Boston-bred Joe Franek is a baggage handler at the Logan Airport. Belittled, berated, he is simply carrying the onus of an unfulfilled life, both professional and personal. But unbeknownst to all, including himself, his one choice is set to change the course of many passengers’ lives and make a mark in both aviation’s and America’s history.
Writer-director Abi Damaris Corbin is generous with her characters. Several precious minutes are spared for establishing the character of Mojean Aria’s Franek. We see the job he does, the manual labour that goes into it, the lack of respect it commands, perhaps even the snide remarks it invites and within it all, stays a man, who has his own world of unrequited dreams and aspirations — a fact that is hinted at in the chance happenings within an empty, unattended cockpit.
That airport staff often take advantage of their position is well-known, but when Franek does the same, we are torn between disparaging him and egging him on. The story picks pace only after Franek frisks a passenger’s bag and finds something in it that catches his eye. Just as he is about to gloat in private over his sleight of hand, the airport breaks into a bedlam and we learn of its source. The screens break into images of dismayed faces as the twin tower collapses like a pack of cards in the background — it’s 9/11. It’s from here that The Suitcase really picks rhythm, in terms of music and pacing.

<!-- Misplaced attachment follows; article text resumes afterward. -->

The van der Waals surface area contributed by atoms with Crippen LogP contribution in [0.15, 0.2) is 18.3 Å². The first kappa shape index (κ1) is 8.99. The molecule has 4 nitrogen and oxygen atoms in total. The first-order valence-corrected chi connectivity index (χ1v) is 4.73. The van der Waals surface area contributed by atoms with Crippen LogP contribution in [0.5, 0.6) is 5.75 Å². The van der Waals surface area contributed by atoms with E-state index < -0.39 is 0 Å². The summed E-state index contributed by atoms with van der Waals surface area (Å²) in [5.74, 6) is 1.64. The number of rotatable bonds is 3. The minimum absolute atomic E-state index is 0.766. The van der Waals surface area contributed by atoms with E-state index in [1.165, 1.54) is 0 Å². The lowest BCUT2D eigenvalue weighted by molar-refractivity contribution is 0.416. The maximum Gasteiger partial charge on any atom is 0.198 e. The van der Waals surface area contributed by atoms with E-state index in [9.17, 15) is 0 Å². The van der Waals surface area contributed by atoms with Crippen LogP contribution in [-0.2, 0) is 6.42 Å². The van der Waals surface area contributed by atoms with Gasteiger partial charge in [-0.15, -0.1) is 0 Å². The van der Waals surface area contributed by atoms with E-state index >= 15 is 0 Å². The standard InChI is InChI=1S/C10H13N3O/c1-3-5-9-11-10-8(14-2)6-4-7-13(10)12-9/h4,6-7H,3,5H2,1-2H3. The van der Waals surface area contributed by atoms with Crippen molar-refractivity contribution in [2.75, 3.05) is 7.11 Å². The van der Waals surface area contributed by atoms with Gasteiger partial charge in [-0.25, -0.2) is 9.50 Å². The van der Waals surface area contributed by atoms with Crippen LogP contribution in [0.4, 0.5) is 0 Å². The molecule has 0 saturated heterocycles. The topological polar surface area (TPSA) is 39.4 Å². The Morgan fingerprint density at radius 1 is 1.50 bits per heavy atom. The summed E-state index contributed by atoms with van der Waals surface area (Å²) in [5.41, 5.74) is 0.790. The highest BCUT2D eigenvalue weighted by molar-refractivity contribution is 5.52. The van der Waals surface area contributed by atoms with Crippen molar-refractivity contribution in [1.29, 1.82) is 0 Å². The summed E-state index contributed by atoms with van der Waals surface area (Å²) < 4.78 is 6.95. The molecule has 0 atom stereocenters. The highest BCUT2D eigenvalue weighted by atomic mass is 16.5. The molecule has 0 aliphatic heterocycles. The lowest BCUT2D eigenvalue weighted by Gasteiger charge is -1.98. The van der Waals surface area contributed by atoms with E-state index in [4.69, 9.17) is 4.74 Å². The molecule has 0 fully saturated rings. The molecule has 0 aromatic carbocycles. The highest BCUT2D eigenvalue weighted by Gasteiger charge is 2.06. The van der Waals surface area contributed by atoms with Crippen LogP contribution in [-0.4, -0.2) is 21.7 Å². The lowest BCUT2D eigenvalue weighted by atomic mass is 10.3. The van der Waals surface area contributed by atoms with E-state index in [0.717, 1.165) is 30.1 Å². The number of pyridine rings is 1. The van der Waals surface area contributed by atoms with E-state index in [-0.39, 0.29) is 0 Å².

Perhaps having too many characters as was warranted in a film like this can become a disadvantage for a short-length film, because it becomes incredibly difficult to get attached to any character in particular. We know of Franek’s daily struggle, but for it to hit us in the gut, it would have required more, not in terms of performance, but in terms of individual screen time. Nevertheless, Corbin and Aria make the most of the material — a true story, at that.
The film explores the dilemma Franek finds himself in. To turn to the authorities with the discovery he made while frisking a passenger’s bag could be detrimental to his career, certainly, but not doing so, would be more so for the countless on board. And as he fights his own internal dilemmas, he has to fight the authorities — a mounting troop of airline staff, superiors, FBI agents and more. A tad predictable with the music and cinematography, we brace ourselves for what Franek is about to do.
Films like The Suitcase are ideal for those interested in real-events, but not in the format of a documentary. And while it certainly has more than enough material for a feature-length, in its short duration, it leaves enough impact for the audience to know a part in recent history that certainly deserves to be told to one and many.#ShortFilmReview: The Suitcase: Something happened at Logan Airport on 9/11. Click To Tweet